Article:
- Playing cards came to Europe from the East sometime in the Middle Ages. We know they were used in Italy in 1279. Long before then they were common in China and India.
- Hundreds of distinct games can be played with playing cards.
- Playing cards come in decks of 52 suit cards and, as a rule, one or two jokers.
- Playing cards are typically palm-sized for convenient handling.
- Decks of cards have not always looked like those we have now. Some cards were square. Some were much narrower than ours. Some were even round.
- Early German cards had acorns, bells, hearts, and leaves.
- Spanish cards were marked with swords, batons, cups, and money.
- The idea of marking playing cards with clubs, diamonds, hearts, and spades came from France.
- For most games, the cards are assembled into a deck, and their order is randomized by shuffling.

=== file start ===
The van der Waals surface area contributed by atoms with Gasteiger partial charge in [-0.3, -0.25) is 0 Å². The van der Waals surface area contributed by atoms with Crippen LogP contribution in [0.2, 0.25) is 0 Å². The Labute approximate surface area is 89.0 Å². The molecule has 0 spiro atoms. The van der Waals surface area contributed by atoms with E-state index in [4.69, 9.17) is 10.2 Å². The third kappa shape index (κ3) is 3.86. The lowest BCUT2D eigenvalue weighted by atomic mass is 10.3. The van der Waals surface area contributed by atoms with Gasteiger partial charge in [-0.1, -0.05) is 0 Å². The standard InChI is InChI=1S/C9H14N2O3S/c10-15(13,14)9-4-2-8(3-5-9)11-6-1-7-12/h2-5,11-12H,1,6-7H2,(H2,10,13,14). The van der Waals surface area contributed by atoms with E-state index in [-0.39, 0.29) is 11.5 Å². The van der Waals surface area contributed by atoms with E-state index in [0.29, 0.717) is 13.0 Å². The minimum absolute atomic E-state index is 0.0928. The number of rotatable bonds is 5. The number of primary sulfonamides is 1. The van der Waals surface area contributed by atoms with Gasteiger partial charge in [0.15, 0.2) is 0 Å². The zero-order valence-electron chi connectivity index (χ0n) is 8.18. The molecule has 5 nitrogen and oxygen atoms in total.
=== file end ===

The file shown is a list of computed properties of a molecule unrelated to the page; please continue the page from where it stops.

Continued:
- Each suit has not always had a king, a queen, and a jack. Suits once had knights instead of queens. Some decks had extra cards which were used to foretell the future.
- A French king once paid $500 for three decks of playing cards.
- Cards are now cheap enough so that almost everyone can have them.
- Because playing cards are commonly available, they are often adapted for other uses, such as cartomancy, magic tricks, or building a house of cards.
- The 78-card Tarot deck, and subsets of it, are used for a variety of European trick-taking games. The Tarot is distinguished from most other decks by the use of a separate trump suit of 21 cards, and one Fool, whose role varies according to the specific game. Additionally, it differs from the 52-card deck in the use of one additional court card in each suit, the Cavalier or Knight.
Playing card facts
Labels: general facts